Retroactive CGT Impact Thwarts Some Client Moves - Rockefeller
A continued theme from this and other conversations with wealth managers is how clients should not let "the tax tail wag the investment dog."
The chances that capital gains tax hikes will apply retroactively is holding back high net worth investors from trying to beat any tax deadline by realizing gains now, a senior figure at Rockefeller Capital Management says.
“Because we do not know whether or not any changes to capital gains rate will be retroactive to April, we are all operating in the dark. I think this uncertainty has everyone thinking twice before potentially realizing large capital gains, unless there is another overwhelming non-tax reason to do so,” Tim Laffey, head of tax policy and research at Rockefeller Capital Management, told Family Wealth Report in a recent call. Laffey took up the role in April this year having previously been a senior wealth planner at Wells Fargo Private Bank.
His comments highlight the dilemma that HNW and ultra-HNW individuals and families face, given that lawmakers will try to prevent people from bypassing their tax increases. If CGT does rise as far as President Joe Biden wants - he has called for a near-doubling of the rate to 39.6 per cent on millionaires - it will test the “supply-side” economics idea that tax hikes can be self-defeating because people adjust behavior. (See an FWR review of a book that contests claims about tax and other incentives.)
This news service has spoken to a raft of private client advisors about how investors can or should shield their wealth at a time when the “rich” are being targeted by governments around the world as lawmakers seek to replenish ravaged public coffers, all amid continued focus on wealth inequality. (Some calls have prompted commentators to point out that claims that rich people pay unfairly low taxes are mistaken, if not downright dishonest.)
FWR asked Laffey how busy he and his colleagues have been since the Biden tax proposals, part of the American Families Plan, were unveiled in the spring this year.
Tax changes being proposed by the Biden administration are very much uppermost in the minds of clients and advisors at the moment, Laffey said.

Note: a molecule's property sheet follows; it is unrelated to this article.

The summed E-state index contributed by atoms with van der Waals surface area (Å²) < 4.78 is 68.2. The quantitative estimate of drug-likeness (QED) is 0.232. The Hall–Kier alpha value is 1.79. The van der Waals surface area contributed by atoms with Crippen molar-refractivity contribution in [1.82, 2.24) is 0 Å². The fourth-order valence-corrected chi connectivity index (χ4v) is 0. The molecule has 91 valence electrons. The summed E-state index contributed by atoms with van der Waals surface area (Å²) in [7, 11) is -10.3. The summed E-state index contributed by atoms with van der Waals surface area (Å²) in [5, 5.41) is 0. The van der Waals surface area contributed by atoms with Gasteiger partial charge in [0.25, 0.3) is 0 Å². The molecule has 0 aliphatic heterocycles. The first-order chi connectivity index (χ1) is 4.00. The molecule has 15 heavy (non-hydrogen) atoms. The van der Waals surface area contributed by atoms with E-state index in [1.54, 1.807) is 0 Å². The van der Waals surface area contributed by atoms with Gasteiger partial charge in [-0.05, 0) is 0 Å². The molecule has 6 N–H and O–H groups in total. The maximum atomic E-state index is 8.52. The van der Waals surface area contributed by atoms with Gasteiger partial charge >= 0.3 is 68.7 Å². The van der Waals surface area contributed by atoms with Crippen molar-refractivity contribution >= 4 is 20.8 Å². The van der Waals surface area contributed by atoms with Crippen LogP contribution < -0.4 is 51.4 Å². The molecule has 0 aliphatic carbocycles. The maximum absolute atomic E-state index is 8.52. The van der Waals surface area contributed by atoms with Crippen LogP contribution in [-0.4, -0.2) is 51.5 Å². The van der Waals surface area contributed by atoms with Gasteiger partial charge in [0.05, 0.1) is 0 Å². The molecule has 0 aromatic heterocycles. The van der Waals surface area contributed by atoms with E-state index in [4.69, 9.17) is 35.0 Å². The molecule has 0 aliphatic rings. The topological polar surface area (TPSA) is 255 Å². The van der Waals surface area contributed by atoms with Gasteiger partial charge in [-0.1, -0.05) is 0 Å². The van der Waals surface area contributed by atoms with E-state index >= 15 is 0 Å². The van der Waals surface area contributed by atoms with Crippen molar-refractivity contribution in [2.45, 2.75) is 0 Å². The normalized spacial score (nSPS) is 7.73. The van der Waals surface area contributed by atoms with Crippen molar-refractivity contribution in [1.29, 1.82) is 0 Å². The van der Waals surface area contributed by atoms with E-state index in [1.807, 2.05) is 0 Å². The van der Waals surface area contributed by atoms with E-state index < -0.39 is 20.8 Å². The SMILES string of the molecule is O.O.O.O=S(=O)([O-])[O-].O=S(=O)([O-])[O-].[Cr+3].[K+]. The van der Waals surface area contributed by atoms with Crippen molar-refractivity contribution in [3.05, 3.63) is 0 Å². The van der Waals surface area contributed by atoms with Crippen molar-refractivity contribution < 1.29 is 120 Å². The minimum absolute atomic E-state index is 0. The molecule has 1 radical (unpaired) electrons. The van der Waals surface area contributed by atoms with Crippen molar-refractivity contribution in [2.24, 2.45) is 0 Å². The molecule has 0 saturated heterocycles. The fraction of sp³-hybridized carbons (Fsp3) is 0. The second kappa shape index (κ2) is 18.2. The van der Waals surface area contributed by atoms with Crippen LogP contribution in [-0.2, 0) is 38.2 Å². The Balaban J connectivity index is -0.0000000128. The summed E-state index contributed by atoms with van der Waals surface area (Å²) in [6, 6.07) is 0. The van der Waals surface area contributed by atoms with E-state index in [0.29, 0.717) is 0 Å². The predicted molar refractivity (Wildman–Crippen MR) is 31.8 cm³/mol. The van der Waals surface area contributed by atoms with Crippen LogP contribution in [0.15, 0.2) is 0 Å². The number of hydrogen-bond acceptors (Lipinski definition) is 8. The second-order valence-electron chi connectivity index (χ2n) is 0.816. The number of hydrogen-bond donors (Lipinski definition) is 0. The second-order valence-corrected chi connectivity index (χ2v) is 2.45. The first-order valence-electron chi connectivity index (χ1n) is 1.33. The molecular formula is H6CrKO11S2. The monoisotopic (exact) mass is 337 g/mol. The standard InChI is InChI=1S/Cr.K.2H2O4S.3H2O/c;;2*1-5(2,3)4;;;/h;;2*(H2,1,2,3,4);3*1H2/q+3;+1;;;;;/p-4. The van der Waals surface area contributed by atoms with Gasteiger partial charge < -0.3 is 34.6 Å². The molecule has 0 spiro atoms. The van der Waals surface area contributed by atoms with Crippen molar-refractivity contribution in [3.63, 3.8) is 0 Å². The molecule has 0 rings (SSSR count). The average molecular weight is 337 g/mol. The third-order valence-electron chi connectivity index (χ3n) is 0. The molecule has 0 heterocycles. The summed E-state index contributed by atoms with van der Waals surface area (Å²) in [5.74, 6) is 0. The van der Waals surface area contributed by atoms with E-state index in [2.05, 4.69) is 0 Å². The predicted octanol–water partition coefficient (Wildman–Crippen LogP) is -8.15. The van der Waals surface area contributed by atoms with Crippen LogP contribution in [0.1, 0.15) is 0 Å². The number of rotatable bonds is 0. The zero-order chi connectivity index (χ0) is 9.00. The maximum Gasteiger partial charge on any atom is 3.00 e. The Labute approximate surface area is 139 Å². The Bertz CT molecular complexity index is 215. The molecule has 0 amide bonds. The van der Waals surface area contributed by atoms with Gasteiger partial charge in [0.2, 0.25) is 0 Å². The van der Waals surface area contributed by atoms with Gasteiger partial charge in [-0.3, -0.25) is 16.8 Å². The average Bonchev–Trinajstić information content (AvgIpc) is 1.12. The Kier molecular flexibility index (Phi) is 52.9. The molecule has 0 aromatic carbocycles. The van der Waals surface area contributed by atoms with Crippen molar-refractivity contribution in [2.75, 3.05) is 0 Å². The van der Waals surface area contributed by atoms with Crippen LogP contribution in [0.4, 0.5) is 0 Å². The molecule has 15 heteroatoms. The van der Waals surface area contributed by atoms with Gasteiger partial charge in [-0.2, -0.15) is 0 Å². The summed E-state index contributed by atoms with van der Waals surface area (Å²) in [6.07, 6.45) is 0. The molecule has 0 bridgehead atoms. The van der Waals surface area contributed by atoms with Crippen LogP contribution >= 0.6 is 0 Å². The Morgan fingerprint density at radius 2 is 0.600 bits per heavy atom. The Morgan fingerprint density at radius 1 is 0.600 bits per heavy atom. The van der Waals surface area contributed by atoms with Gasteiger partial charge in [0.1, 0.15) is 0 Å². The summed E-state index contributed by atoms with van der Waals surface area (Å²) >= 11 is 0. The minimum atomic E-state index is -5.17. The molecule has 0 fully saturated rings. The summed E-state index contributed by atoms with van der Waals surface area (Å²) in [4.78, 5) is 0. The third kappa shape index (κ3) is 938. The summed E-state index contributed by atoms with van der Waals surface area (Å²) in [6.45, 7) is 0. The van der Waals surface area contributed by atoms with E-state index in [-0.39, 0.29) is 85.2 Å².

Key issues include, first, the elimination of the step up in basis at death, secondly, gratuitous transfers of appreciated property (by gift or at death) being treated as realization events for capital gains tax purposes and, thirdly, increased capital gains tax rates.
The “step up in basis” issue is a particular talking point, Laffey said. If a person sells an asset, the amount of capital gains is the amount realized minus the adjusted basis in the asset. For example, if Apple stock is at $100 a share, and a person has bought it at $1.0, and sold it to make $99, then that is taxed at 20 per cent (23.8 per cent if the individual is subject to the Net Investment Income Tax). If the asset is held and the owner dies, the beneficiary inherits with a $100 basis amount, avoiding being hit by CGT if immediately sold by the beneficiary.
Under the administration’s proposals, however, the step-up adjustment is removed and the death of the original owner would be treated as a realization event for capital gains tax purposes (unless the asset passes to the decedent’s spouse or charity) and the decedent’s estate would have to pay tax on the difference between the decedent’s adjusted basis in the asset and the fair market value of the asset at the time of the decedent’s death.
“The administration’s proposal does allow the decedent’s estate to exclude a portion of the capital gain. Such exclusion would be $1 million per person and would shield the recognition of unrealized capital gain on property transferred by gift or held at death,” Laffey said.
“This change would apply to stocks, residential homes (with a limited $250K per person exclusion for all residences, not just principal residences), rental real estate, operating businesses and any other capital assets (except non-collectible) tangible personal property,” he said.
Laffey isn’t sure whether ending the step up basis system will be politically easy for lawmakers to swallow, including many on the more moderate wing of the Democrat Party.
“I do think that [removing the step up] is one that is going to be hard to get passed,” Laffey said, noting that a lot of middle-income Americans could be hit under the current proposal.
Coming back to the issue of making CGT changes retroactive, Laffey said this was a headache.
“It is a very difficult conversation, and it is difficult to know the tax consequences of exiting a business at this point.”